During last year’s airing of the Academy Awards, Tom Hanks, the actor and trustee of the Academy Museum of Motion Pictures in Los Angeles, announced that the nearly $500-million Renzo Piano–designed museum would welcome the public come that December. Only in retrospect does Hanks’s notice ring with a special optimism: just a month later the country went into lockdown, prompting the Academy Museum to delay its opening indefinitely.
But cinephiles and Piano-stans won’t have to wait too much longer to get their fix. Yesterday, the Academy Museum announced a revised opening date of September 30th, 2021, which it said conformed with CDC safety guidelines during the coronavirus pandemic. Teasing photographs, immersive features, and its 50,000 square feet of exhibition space, the institution also offered a sneak peek at coming attractions. “Global in outlook and grounded in the unparalleled collections and expertise of the Academy of Motion Picture Arts and Sciences,” its updated website claims, “the Academy Museum will offer exceptional exhibitions and programs that illuminate the world of cinema.”
Among the newly released materials, a section drawing reveals that two floors of the restored 1939 Saban (formerly May Company) Building will be devoted to permanent exhibitions bearing the curatorial name Stories of Cinema. Designed by local firm wHY Architecture, these displays will showcase a portion of the Academy’s vast collection, which numbers 12.5 millions photographs, 237,000 film and video assets, 133,000 pieces of production art, and 65,000 film posters. A gallery of Oscar statuettes and an immersive “Oscars experience” that simulates the atmosphere of a typical Awards night round out the diversions.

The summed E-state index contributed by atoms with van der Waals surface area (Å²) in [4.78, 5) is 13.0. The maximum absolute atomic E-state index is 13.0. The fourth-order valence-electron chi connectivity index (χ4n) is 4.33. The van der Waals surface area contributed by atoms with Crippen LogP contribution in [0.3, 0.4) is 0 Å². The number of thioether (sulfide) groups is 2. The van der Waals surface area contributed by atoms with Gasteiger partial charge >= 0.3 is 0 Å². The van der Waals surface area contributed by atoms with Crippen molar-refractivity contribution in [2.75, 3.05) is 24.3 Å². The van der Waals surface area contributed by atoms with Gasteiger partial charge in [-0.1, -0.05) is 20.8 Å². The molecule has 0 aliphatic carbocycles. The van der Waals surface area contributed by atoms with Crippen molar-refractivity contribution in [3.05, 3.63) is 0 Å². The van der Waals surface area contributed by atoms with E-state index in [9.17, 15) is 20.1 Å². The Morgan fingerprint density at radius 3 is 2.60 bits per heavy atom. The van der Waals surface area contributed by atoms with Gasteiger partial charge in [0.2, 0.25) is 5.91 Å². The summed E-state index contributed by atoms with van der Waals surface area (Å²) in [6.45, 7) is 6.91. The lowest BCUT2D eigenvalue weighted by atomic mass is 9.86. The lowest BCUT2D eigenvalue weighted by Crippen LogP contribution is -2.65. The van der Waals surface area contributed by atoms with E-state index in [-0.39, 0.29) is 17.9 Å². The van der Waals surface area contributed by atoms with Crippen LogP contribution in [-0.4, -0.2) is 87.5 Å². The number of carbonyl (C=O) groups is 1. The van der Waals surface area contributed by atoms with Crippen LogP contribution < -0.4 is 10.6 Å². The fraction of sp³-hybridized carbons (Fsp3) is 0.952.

The fourth-floor Marilyn and Jeffrey Katzenberg Gallery will be given over to temporary shows. The inaugural exhibition is devoted to the work of legendary Japanese animation director Hayao Miyazaki and will include original image boards, character designs, film posters, and large-scale immersive environments. (Sense a theme?) The 288-seat Ted Mann Theatre and the Shirley Temple Education Studio, both located on subterranean floors, will engage smaller-scale audiences on the nature and process of filmmaking.
But the main draw remains the (rather unimaginatively named) Sphere Building, an extension to the Saban Building containing the 1,000-seat David Geffen Theatre, where visitors can take in lectures, symposia, and, of course, film screenings. This contemporary wing bears the meticulous handiwork of Piano, most notably in the sweeping glass dome that shelters a terrace space above the theatre. From here, the public will enjoy unobstructed views of the Hollywood Hills and the greater Los Angeles area.
In addition to these details, the Academy Museum also confirmed a slate of virtual public programs beginning this April, comprising panel discussions, screenings, and gallery tours. “The programs we are rolling out for our opening are dynamic, diverse, and deeply grounded in the history and artistry of filmmaking,” said Chief Artistic and Programming Officer Jacqueline Stewart in a press statement. “Whether they are recognizing Hollywood legends, delving into the working process of film professionals, or addressing issues of race, gender, sexuality, and inequity that run through film history, these programs will use the powers of movies and stories of filmmakers to open eyes and minds.”